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Acme Novelty Library #19 (No. 19) Hardcover – October 28, 2008


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Product Details

  • Series: Acme Novelty Library (Book 19)
  • Hardcover: 80 pages
  • Publisher: Drawn and Quarterly (October 28, 2008)
  • Language: English
  • ISBN-10: 1897299567
  • ISBN-13: 978-1897299562
  • Product Dimensions: 9 x 0.7 x 6 inches
  • Shipping Weight: 1.1 pounds
  • Average Customer Review: 4.7 out of 5 stars  See all reviews (9 customer reviews)
  • Amazon Best Sellers Rank: #1,000,118 in Books (See Top 100 in Books)

Editorial Reviews

About the Author

CHRIS WARE is the author of Jimmy Corrigan: The Smartest Kid on Earth and the annual progenitor of the amateur periodical the ACME Novelty Library. An irregular contributor to The New Yorker and The Virginia Quarterly Review,Ware was the first cartoonist chosen to regularly serialize an ongoing story in The New York Times Magazine, in 2005–2006. He edited the thirteenth issue of McSweeney’s Quarterly Concern in 2004 as well as Houghton Mifflin’s Best American Comics for 2007, and his work was the focus of an exhibit at the Museum of Contemporary Art in Chicago in 2006.Ware lives in Oak Park, Illinois, with his wife, Marnie, a high-school science teacher, and their daughter, Clara.

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More About the Author

CHRIS WARE is the author of Jimmy Corrigan: The Smartest Kid on Earth and the annual progenitor of the amateur periodical the ACME Novelty Library. An irregular contributor to The New Yorker and The Virginia Quarterly Review,Ware was the first cartoonist chosen to regularly serialize an ongoing story in The New York Times Magazine, in 2005-2006. He edited the thirteenth issue of McSweeney's Quarterly Concern in 2004 as well as Houghton Mifflin's Best American Comics for 2007, and his work was the focus of an exhibit at the Museum of Contemporary Art in Chicago in 2006. Ware lives in Oak Park, Illinois, with his wife, Marnie, a high-school science teacher, and their daughter, Clara.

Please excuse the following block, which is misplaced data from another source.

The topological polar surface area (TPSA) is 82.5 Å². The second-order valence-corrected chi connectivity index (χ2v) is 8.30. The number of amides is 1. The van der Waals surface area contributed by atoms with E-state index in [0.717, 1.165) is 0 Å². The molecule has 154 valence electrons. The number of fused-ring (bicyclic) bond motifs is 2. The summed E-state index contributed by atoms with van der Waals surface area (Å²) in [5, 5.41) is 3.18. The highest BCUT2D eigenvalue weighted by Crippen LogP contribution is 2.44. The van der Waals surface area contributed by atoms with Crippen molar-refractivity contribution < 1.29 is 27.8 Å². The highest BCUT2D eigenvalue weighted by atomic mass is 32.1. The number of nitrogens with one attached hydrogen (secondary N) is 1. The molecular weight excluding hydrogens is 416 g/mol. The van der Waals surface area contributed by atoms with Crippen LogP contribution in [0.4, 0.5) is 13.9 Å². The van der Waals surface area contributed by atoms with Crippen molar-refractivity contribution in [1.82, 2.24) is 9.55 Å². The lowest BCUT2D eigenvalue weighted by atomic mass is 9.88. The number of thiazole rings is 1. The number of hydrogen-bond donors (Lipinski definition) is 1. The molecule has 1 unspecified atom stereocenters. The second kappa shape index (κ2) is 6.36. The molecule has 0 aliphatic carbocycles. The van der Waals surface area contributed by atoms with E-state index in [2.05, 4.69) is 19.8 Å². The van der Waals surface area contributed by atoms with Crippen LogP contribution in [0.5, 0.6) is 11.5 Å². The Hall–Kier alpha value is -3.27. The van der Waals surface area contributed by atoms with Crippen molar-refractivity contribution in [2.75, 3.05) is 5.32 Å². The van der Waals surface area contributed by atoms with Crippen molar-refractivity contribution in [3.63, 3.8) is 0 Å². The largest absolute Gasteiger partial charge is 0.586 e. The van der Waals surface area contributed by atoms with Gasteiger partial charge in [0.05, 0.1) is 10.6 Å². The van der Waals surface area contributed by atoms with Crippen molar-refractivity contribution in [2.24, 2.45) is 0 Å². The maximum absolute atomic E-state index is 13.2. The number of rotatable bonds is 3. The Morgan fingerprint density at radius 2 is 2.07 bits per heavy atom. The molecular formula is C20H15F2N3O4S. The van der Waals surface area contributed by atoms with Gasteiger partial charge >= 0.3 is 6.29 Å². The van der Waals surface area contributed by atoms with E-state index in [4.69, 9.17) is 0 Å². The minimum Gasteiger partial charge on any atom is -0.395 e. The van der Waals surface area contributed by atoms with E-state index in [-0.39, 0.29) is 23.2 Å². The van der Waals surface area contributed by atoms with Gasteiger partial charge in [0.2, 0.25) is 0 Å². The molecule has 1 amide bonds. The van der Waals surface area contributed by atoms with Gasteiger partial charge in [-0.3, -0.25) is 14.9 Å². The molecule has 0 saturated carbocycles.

Customer Reviews

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See all 9 customer reviews
Another beautiful, strange, achingly sad work by Chris Ware.
K. Dain Ruprecht
There's a part in this book where you think he's made a mistake with a woman's hair color at the beginning.
Mariana
His art style isn't the most obvious for the genre but the two compliment each other surprisingly well.
S. Sullivan

Most Helpful Customer Reviews

11 of 12 people found the following review helpful By S. Sullivan on October 31, 2008
Format: Hardcover Verified Purchase
Chris Ware's recent output of work is no doubt his most impressive. Sadly this won't be recognized for a few years. It won't be until these chunks of story that comprise the last few Acme Novelty installments are collected and released in their full form that it will be clear what he is up to. The two books on the horizon are "Building Stories" (a piece of which makes up Acme Novelty Library #18) and "Rusty Brown" which has had now three releases, numbers 16, 17 and now 19.